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Plat Du Nuit: Comeback Special

Plat Du Nuit: Comeback Special

Show type: Edinburgh Fringe 2003

Plat Du Nuit make their Edinburgh debut with The Comeback Special.

Comedians

Starring Adam Riches

Reviews

Original Review:

Lounge musicians long been a staple of comedy. The cheesy lyrics, false sincerity and showbiz desperation all make obvious target for ridicule.

At first, it seems the ungrammatically named Plat du Nuit bring nothing to the party. Singer Teddy Dish, the slightly sleazy star starting to lose his looks, and wheelchair-bound pianist Keys McAlpine parody soft-rock power ballads and middle-of-the-road dross convincingly, if unexcitingly.

Their songs are about nothing - a paean to their native Banstead, a deliberately clumsy analogy between shaving and love and so on - and each is effectively a single joke needless padded out to three and half minutes.

But the tunes are convincingly done with skill and detail and go down a storm with the audience, however slight the underlying gag. And it's technically adept, even down to making the most of the limited lighting rig in this Gilded Balloon broom cupboard.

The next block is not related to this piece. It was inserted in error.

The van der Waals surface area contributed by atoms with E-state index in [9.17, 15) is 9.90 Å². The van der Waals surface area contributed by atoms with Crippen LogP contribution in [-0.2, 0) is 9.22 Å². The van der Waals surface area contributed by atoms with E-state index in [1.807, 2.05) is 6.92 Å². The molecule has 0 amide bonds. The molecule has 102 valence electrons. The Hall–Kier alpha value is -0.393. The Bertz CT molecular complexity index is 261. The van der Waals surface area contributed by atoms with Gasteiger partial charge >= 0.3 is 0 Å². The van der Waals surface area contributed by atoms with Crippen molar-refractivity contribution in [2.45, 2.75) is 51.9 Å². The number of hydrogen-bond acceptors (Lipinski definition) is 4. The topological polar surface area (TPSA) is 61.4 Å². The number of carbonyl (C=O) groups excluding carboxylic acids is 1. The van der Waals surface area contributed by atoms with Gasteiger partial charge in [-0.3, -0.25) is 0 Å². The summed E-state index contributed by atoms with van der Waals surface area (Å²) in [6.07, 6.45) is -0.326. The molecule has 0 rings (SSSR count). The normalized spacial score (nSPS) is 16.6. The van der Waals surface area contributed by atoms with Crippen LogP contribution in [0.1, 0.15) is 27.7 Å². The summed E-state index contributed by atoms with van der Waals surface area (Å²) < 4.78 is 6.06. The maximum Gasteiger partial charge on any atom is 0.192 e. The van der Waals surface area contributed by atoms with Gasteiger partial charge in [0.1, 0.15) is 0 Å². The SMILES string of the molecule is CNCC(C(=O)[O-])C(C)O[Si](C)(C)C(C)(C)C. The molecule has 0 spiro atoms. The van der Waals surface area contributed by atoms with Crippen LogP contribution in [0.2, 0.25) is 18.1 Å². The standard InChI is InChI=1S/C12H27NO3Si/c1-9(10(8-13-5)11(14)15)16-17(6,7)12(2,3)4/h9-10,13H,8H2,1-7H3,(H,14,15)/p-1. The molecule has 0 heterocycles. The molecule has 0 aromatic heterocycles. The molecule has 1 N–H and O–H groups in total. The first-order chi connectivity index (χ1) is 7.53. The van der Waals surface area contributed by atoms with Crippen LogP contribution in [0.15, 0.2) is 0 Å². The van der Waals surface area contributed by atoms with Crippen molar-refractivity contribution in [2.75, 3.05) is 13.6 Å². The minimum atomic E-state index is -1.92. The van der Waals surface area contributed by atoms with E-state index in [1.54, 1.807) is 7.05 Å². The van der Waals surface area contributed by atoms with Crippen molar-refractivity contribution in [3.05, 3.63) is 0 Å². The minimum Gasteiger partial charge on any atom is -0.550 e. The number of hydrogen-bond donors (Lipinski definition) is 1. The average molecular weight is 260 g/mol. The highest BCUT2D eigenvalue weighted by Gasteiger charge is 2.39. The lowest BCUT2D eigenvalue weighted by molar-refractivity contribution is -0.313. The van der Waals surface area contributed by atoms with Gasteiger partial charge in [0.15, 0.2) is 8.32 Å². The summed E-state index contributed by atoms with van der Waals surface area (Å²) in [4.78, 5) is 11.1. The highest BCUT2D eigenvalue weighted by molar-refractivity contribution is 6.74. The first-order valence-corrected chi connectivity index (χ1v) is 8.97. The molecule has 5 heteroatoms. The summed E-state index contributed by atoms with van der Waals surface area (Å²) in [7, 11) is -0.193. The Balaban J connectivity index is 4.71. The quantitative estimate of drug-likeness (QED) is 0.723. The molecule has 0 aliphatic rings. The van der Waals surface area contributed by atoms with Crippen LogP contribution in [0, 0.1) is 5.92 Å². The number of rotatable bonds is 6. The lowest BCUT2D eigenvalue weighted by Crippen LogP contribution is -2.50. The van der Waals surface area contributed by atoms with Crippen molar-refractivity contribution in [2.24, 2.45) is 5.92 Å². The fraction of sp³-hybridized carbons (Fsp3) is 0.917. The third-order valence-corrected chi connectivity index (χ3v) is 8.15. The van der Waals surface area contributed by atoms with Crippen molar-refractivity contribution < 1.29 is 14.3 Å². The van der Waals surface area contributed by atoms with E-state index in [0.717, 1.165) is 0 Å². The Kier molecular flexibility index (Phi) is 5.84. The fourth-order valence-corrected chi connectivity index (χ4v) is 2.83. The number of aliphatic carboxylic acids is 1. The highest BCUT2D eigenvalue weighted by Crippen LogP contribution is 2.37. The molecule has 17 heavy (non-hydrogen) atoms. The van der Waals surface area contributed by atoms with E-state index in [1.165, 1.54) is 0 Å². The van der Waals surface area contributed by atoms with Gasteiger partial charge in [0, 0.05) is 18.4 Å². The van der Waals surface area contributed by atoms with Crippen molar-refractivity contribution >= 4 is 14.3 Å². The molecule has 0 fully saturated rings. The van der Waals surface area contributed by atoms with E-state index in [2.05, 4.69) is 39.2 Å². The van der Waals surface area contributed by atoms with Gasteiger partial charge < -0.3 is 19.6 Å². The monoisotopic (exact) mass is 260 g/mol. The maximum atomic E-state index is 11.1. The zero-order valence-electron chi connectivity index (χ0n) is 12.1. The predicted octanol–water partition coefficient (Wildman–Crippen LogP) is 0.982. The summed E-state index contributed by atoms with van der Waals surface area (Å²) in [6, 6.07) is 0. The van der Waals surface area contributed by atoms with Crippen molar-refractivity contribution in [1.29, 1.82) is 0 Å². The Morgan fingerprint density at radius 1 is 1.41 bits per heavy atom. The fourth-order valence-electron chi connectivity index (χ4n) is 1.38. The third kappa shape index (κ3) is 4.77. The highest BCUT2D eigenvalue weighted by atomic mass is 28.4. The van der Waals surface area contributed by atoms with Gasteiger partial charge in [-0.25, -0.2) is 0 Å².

The duo's gimmick is that this is their comeback. Dish, we learn, had previously abandoned Keys to follow his own career in a successful boy band, but the dream died and he came crawling back to the partnership.

This allows for some niggardly sniping between the pair, especially when Dish's agent rings midway through the show. It spells the deterioration of the couple's relationship and the remainder of the hour descends into a pitiful meltdown as they spit out their feelings towards each other.

It's done with brilliant drama, spiralling towards a bravely downbeat ending. Jim Johnson and Adam Riches are superb performers with an admirable ability to effortlessly shift the audience's mood and hold them spellbound.

As a piece of theatre, this final act is excellent - though in no way funny. The fact that it's played out as Dish tries to showcase his proposed musical about the love between a housefly and a plant gives it more an edge of desperate pathos than surreal wit which may have once been intended.

Two stars might be a little harsh for a show with so much talent on display - but that talent isn't necessarily for comedy.

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